For each project, donors volunteer computing time from personal computers to a specific cause. This donated computing power comes typically from CPUs and GPUs. Folding@home once also harnessed the power of PlayStation 3s. Each project seeks to solve a problem which is difficult or infeasible to tackle using other methods.
There are two ways of doing this. While distributed computing functions by dividing a complex problem among diverse and independent computer systems and then combine the result, grid computing works by utilizing a network of large pools of high-powered computing resources. These are typically “umbrella” projects that have a number of sub-projects underneath them, with multiple research areas.
This list consists of the distributed projects because they are a bit plentiful. You can use the idle time on your computer (Windows, Mac, Linux, or Android) to cure diseases, study global warming, discover pulsars, and do many other types of scientific research. It’s safe, secure, and easy. Once you feel like it, the next steps would be to, choose projects, download BOINC software, enter an email address and password, and you are good to go.
The following projects may sound complicated, but that is exactly why we need your computers in the network.
1. BURP – Rendering of 3D animations
The idea of BURP is to use spare CPU cycles on participating computers around the world to render 3D images and animations submitted by the users of the BURP network – in other words to build a large shared render farm that can be freely used by those who also contribute computing power to it. The potential processing power of a system like this is enormous—theoretically the rendering speed would only be limited by available network bandwidth.
The fundamental goal of BURP is to give users access to computing power to render animations that would take an impossibly long time on a single computer. By dividing the work among hundreds of computers, an animation that takes possibly months to render in CPU time could be completed in only a few days. BURP hopes to make animations and images public as soon as they are finished so that all participants will be able to see the outcome.
2. ATLAS@HOME – run simulations of the ATLAS experiment at CERN
ATLAS is a particle physics experiment taking place at the Large Hadron Collider at CERN, that searches for new particles and processes using head-on collisions of protons of extraordinary high energy. Petabytes of data were recorded, processed and analyzed during the first three years of data taking, leading to up to 300 publications covering all the aspects of the Standard Model of particle physics, including the discovery of the Higgs boson in 2012.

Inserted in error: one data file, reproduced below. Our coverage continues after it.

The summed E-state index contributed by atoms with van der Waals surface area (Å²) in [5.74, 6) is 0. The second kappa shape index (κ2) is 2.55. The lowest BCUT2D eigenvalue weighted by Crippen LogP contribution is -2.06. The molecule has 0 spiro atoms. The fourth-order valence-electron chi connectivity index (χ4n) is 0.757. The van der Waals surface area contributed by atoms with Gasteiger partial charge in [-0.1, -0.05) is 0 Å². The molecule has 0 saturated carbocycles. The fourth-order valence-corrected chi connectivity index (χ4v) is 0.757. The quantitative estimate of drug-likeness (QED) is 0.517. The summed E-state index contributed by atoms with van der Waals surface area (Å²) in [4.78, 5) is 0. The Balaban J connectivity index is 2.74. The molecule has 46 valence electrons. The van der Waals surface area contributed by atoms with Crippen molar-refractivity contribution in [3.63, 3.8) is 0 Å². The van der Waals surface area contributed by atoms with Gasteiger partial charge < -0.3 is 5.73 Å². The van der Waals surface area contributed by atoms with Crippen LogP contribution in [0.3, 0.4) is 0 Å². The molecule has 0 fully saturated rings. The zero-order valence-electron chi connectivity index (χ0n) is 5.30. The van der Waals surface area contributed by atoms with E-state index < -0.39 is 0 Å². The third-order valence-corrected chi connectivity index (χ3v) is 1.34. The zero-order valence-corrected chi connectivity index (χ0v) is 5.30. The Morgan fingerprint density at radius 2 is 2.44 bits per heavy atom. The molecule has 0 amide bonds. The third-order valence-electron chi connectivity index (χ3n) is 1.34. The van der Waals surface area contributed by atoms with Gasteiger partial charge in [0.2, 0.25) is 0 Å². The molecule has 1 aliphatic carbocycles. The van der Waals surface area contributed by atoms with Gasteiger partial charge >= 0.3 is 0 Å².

Large scale simulation campaigns are a key ingredient for physicists, who permanently compare their data with both “known” physics and “new” phenomena predicted by alternative models of the universe, particles and interactions. This simulation runs on the WLCG Computing Grid and at any one point there are around 150,000 tasks running. You can help them run even more simulation by using your computer’s idle time to run these same tasks.
3. Climate Prediction – Analyse ways to improve climate prediction models
Climateprediction.net (CPDN) is a distributed computing project to investigate and reduce uncertainties in climate modelling. It aims to do this by running hundreds of thousands of different models (a large climate ensemble) using the donated idle time of ordinary personal computers, thereby leading to a better understanding of how models are affected by small changes in the many parameters known to influence the global climate.
4. Study the Collatz conjecture, an unsolved conjecture in mathematics
The Collatz conjecture is a conjecture in mathematics named after Lothar Collatz, who first proposed it in 1937. The sequence of numbers involved is referred to as the hailstone sequence or hailstone numbers because the values are usually subject to multiple descents and ascents like hailstones in a cloud. The conjecture can be summarized as follows. Take any positive integer n. If n is even, divide it by 2 to get n / 2. If n is odd, multiply it by 3 and add 1 to obtain 3n + 1. Repeat the process (which has been called “Half Or Triple Plus One”, or HOTPO) indefinitely. The conjecture is that no matter what number you start with, you will always eventually reach 1. The project however, attempts to disprove the Collatz Conjecture.
5. Enigma@Home – Decode three unbroken Enigma messages from World War II
Enigma@Home is a wrapper between BOINC and Stefan Krah’s M4 Project. The M4 Project is an effort to break 3 original Enigma messages with the help of distributed computing. The signals were intercepted in the North Atlantic in 1942 and are believed to be unbroken.
6. POEM@Home – Molecular biology
POEM@HOME is a purely academic, non-profit project to improve our understanding of biomolecular structure and function. POEM@HOME implements a novel approach to understand these aspects of protein structure which lends itself very well to worldwide distributed computing. The scientific approach behind POEM@HOME is a computational realization of the thermodynamic hypothesis that won C. B. Anfinsen the Nobel Prize in Chemistry in 1972.
7. theSkyNet POGS – Astronomy
It involves analysis of radio astronomy data from telescopes such as the Australian Square Kilometre Array Pathfinder and The Square Kilometre Array. They combine the spectral coverage of GALEX, Pan-STARRS1, and WISE to generate a multi-wavelength UV-optical-NIR galaxy atlas for the nearby Universe. And calculate physical parameters such as: star formation rate, stellar mass of the galaxy, dust attenuation, and total dust mass of a galaxy; on a pixel-by-pixel basis using spectral energy distribution fitting techniques.